The Lighthouse ★★★

This review may contain spoilers. I can handle the truth.

This review may contain spoilers.

There are great moments here—the electronic laughter in the lantern, Pattinson's cartoonish run across the rocks on the shore, Dafoe's lighthouse-face, the difference between Dafoe's eloquent barrage of insults and Pattinson's pitiful one—and the second half fitfully finds a manic energy, but Eggers is too self-conscious and gets in the way of his own juicy set-up and casting. He doesn't have enough imagination as a director to activate this material, either in the surreal stuff (the montage works but the imagery is standard-issue) or the dialogues, which are done almost entirely in shot-revere-shot close-ups with both actors sitting or standing still (underutilizing the powerful physicality of each), the more visually remarkable moments confined to inserts and transition scenes. These moments only highlight what a shame it is whenever Blaschke's lovely cinematography is tethered to such banal compositions.

Eggers' screenwriting, like his direction, is light on poetry and overly schematic; the characters' loneliness is more named than evoked (is there a more obvious way to convey straight-male homoeroticism than having the leads almost kiss then break into a fistfight?), their rivalry built-in to the situation but dramatically inanimate, without an internal logic.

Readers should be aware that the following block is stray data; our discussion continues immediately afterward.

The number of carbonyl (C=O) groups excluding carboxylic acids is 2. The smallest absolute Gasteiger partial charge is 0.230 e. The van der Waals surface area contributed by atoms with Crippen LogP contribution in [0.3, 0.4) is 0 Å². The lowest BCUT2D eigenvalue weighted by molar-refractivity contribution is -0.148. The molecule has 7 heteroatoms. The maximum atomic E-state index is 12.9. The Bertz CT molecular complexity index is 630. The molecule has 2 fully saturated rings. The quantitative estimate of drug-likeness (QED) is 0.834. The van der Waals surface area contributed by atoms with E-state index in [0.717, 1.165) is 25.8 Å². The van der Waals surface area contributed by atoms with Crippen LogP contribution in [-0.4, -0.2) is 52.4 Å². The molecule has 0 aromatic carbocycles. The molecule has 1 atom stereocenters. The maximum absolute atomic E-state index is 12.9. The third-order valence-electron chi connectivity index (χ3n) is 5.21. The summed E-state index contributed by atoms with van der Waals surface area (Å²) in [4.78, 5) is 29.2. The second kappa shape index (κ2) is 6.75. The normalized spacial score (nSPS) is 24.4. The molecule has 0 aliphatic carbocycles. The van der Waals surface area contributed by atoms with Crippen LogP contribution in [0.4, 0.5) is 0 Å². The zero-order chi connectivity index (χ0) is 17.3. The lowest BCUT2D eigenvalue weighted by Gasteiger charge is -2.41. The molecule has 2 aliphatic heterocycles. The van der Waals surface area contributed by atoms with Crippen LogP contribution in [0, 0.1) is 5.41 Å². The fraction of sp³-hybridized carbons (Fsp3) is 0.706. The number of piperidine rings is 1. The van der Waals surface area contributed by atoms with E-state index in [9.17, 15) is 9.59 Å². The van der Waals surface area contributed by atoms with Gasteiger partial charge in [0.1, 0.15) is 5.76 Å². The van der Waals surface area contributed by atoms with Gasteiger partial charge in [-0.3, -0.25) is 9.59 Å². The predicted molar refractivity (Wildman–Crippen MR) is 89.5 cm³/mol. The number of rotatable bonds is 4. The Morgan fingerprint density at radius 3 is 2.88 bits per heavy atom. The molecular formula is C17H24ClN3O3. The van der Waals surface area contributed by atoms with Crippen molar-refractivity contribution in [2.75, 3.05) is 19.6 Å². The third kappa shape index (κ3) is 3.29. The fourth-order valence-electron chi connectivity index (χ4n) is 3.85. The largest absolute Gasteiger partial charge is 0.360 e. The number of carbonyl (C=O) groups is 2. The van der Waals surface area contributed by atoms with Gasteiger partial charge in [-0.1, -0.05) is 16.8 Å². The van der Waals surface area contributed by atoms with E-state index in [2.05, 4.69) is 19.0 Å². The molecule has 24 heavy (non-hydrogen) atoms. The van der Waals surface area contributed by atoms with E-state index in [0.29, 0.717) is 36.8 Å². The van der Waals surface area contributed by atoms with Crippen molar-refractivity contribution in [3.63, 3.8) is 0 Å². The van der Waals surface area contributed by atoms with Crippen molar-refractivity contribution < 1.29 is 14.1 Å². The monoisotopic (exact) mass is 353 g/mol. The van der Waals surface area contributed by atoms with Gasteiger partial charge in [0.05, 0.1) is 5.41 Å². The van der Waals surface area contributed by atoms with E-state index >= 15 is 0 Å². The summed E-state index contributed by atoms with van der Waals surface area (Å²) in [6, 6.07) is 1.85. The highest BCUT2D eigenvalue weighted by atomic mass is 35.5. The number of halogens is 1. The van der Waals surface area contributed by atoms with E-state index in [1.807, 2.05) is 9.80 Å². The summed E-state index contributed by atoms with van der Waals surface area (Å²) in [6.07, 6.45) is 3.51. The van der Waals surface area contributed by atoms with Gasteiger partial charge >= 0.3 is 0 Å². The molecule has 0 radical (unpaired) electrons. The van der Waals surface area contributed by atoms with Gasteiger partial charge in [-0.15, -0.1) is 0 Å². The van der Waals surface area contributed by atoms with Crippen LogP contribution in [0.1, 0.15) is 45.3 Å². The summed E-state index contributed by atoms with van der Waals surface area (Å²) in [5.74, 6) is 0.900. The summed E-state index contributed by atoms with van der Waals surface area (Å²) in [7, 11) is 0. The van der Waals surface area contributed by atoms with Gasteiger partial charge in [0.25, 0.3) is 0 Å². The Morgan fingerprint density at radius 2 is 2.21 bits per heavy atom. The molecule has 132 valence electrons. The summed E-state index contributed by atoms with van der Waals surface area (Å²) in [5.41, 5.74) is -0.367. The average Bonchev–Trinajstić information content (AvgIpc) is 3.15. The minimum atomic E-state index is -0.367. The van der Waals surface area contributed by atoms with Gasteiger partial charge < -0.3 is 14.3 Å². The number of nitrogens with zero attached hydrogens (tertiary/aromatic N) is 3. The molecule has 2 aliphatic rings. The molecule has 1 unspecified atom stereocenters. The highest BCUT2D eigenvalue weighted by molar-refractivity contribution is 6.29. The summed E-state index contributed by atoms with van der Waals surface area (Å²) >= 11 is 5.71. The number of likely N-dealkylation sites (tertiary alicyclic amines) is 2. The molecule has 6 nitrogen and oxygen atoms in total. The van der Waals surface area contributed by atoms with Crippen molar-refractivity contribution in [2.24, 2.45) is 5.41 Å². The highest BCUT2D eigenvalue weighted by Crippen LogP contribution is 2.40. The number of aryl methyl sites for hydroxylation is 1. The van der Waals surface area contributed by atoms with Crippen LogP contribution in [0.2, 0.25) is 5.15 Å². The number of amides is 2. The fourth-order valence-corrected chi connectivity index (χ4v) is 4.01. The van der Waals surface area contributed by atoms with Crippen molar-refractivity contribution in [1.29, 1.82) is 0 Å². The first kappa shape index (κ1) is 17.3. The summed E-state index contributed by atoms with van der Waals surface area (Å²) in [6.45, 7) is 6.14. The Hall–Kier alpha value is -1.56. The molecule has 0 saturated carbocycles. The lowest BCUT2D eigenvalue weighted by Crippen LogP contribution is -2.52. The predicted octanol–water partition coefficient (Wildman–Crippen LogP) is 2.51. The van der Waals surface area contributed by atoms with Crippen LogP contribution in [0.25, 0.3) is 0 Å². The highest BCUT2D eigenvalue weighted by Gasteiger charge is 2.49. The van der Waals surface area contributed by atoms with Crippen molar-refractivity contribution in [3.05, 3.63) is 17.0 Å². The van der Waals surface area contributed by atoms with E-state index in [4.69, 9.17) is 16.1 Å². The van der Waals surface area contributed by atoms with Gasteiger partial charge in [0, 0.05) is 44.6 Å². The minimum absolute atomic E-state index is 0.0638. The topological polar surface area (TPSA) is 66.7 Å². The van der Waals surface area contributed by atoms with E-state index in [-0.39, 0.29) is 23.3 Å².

This intentionally all-surface approach to the characters and their sudden changes and reversals, along with the abstractions and vacancies in the story and imagery, seems like it's gesturing towards a Beckettian mode of unholy anti-drama. But the movie doesn't go quite as far as that. We still get a conventional backstory for Pattinson's character that psychologizes at least some of what is to come and the more obscure parts of what came before, as well as a legible, if suspiciously superficial, dynamic of generational tension between the characters, and obvious markers of sexual repression as the driving force of the film. It doesn't commit to the removal of psychology, order, cause and effect, &c that you'd find in Beckett but it also doesn't have a well-developed dramatic arc or rapport between strange but still humanoid characters like, say, Phantom Thread, which this resembles a less complicated version of at times. Instead, it sticks to a kind of middle ground that I think dilutes its effect.

The delightfully loud and noisy soundtrack is technically impressive, but is similarly used without much discretion. The result is a glossing over of potentially tense or emotionally complicated moments with foghorn blares, whose constant signifying drowns out any kind of ambience. Which is as good a summary of the movie as any.

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